TV UK, 22 February

Manchild isn't a patch on the Buffy episode where Giles is infantilised by magic cake, but what can you expect?

Dolan Cummings

Topics Politics

The trouble with show tunes is that the phrasing is often awkward, which makes it difficult to remember the words. Despite this, I have memorised fair chunks of the libretto from last week’s all-singing, all-dancing episode of Buffy the Vampire Slayer (Sky One). Several hours well spent, if you ask me – people don’t memorise enough stuff these days.

Apart from being fantastically entertaining, the musical episode served to bring along the plot by revealing the characters’ deepest feelings to themselves and each other. Most of the progress had to do with this season’s theme: growing up. Xander and Anya’s premarital doubts worked particularly well, even if they were articulated in a retro pastiche rather than the breakaway pop hit Anya had her heart set on. Rhyming ‘she eats these skeezy cheeses’ with ‘his penis got diseases’ was a stroke of genius…. But you probably had to see it.

Buffy’s own big numbers ‘Going through the motions’ and ‘Life is a show’ neatly captured the sense of unreality that comes with an extended adolescence, especially when you are recently risen from the grave. The upshot of everything is that Buffy has to take responsibility for her own life as well as the fate of the world, and she must learn to do without her trusty Watcher Giles.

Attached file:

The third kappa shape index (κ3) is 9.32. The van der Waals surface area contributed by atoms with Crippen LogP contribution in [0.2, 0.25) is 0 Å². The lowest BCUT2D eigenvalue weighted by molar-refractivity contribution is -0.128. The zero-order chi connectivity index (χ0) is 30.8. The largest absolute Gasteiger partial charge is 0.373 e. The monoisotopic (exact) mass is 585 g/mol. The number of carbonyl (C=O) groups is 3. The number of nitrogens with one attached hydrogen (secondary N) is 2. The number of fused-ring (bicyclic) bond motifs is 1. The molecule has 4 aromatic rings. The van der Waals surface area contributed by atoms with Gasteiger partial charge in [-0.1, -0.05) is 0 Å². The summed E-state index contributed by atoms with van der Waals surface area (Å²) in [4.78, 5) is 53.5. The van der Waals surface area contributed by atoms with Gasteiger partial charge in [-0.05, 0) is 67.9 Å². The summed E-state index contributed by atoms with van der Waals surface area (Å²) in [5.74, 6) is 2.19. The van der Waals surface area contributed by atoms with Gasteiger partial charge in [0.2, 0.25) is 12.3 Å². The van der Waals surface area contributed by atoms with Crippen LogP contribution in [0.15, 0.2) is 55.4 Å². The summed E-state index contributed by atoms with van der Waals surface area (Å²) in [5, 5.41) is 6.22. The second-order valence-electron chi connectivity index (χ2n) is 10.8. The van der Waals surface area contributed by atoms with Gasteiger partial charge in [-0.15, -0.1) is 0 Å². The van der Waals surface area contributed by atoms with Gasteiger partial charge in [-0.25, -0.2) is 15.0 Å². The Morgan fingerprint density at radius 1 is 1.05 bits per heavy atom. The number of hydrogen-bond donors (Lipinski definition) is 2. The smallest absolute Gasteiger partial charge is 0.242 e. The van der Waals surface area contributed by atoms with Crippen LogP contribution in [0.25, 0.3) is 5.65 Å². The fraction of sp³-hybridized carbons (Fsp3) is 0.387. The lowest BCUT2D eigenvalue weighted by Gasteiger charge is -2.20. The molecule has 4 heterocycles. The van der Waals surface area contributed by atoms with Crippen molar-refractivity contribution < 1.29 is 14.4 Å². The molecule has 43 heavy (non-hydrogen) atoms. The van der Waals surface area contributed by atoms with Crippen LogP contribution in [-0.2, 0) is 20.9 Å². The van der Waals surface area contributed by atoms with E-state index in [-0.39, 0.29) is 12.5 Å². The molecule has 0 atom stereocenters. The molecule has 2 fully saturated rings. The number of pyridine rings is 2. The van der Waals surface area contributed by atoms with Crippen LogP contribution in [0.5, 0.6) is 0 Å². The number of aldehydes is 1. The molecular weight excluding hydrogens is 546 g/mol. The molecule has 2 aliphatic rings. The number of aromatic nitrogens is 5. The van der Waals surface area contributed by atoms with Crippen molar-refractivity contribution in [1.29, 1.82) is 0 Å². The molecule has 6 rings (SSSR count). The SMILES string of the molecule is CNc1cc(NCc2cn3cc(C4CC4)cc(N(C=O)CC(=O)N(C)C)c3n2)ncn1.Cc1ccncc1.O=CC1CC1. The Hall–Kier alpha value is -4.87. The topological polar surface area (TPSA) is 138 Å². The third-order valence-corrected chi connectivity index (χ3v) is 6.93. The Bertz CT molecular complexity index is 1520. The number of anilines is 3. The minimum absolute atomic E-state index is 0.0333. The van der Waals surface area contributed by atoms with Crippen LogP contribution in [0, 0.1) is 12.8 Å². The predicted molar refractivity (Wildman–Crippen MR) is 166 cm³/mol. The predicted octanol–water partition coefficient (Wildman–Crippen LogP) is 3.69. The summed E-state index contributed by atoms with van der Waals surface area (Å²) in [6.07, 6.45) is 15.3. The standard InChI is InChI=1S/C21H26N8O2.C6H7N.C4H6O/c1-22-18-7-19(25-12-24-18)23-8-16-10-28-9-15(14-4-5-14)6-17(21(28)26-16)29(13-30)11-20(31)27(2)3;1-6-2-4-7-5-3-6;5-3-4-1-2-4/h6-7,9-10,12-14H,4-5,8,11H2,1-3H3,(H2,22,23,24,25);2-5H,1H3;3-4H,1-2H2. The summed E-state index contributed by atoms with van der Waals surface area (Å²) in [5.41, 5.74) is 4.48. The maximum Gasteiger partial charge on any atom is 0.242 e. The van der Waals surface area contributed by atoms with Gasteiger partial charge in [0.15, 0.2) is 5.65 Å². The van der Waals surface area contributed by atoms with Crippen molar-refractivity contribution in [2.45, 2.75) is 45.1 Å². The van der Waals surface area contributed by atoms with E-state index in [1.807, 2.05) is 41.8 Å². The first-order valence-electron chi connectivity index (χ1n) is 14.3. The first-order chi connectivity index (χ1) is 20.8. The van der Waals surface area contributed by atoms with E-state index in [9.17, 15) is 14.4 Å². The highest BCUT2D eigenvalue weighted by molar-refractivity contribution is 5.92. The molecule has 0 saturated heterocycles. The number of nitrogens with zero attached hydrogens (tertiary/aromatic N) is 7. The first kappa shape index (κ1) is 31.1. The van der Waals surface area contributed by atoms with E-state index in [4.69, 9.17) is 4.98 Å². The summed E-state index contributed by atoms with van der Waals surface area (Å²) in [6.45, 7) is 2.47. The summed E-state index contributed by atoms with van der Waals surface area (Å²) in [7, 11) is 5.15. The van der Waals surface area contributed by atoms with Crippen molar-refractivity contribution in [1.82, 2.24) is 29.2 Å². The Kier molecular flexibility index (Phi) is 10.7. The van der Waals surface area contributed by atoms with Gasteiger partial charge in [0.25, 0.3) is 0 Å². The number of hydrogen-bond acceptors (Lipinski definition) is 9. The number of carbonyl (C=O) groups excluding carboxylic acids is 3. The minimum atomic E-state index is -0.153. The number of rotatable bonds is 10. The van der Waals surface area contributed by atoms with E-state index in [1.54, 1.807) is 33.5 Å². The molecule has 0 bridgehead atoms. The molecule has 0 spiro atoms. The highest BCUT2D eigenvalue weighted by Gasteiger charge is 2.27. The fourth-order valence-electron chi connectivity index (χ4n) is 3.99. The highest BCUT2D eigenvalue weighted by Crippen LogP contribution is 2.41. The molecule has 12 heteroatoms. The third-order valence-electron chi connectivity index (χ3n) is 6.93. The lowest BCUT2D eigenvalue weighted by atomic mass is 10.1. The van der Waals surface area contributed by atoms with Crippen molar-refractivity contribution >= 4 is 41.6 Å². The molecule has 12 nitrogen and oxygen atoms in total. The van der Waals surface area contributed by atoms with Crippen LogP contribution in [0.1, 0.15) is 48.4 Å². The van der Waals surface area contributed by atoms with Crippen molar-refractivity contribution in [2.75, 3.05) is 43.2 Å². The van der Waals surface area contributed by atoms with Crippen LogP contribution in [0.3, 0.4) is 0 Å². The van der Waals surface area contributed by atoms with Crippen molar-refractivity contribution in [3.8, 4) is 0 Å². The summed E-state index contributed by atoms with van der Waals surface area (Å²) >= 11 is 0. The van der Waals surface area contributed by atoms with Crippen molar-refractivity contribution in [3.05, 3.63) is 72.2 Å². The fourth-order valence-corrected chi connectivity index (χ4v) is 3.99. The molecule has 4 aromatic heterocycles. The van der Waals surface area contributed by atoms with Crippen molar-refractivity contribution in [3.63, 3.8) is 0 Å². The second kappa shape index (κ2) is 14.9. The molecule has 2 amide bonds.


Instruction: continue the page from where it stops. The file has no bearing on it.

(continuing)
This is just as well, because Giles (or rather actor Anthony Head) is now starring as a born-again adolescent in the BBC comedy drama (I think), Manchild (BBC2, Tuesdays at 10pm). It probably goes without saying that it isn’t a patch on the Buffy episode in which Giles and Buffy’s mother are infantilised by magic cake, but what can you expect?

Manchild’s premise is that rich fortysomething men enjoy a second youth when they manage to shake off their family commitments. Nigel Havers is the ringleader, enjoying fast cars and loose women with abandon. Inevitably, the programme leans heavily on pathos and feminist disdain. Judging from the Sixties soundtrack, Manchild is aimed at baby boomers, a generation that never quite achieved gravitas anyway. Next week, Havers’ character pathetically adopts his girlfriend’s use of the word ‘bitchin’’, an error of judgement that Giles would never commit.

Pat Chapel is a fortysomething male on the other side of the tracks. He is underpaid, overworked and lives a lonely life sustained only by kebabs, cigarettes and an unhealthy fixation with prostitutes. The last of these he shares with many of the villains it is his job to pursue. The new series of The Vice (ITV1, Mondays at 9pm) picked up where the last left off, by exploring the moral ambiguities of the crumpled detective inspector played by Ken Stott.

Chapel’s notorious tendency to form painful personal attachments to the women he is trying to protect is a source of consternation in the squad, and constantly undermines his own efforts. ‘I care – nobody else does’, he declared last week, taking on a serial murder case against everybody’s advice. It didn’t seem to help. While The Vice lacks the wit and sophistication of US cop shows, in Chapel it has a suffering hero second to none.

But he doesn’t sing and dance.

Dolan Cummings is publications editor at the Institute of Ideas, and editor of Culture Wars. He is also the editor of Reality TV: How Real Is Real?, Hodder Murray, 2002 (buy this book from Amazon (UK) or Amazon (USA)).

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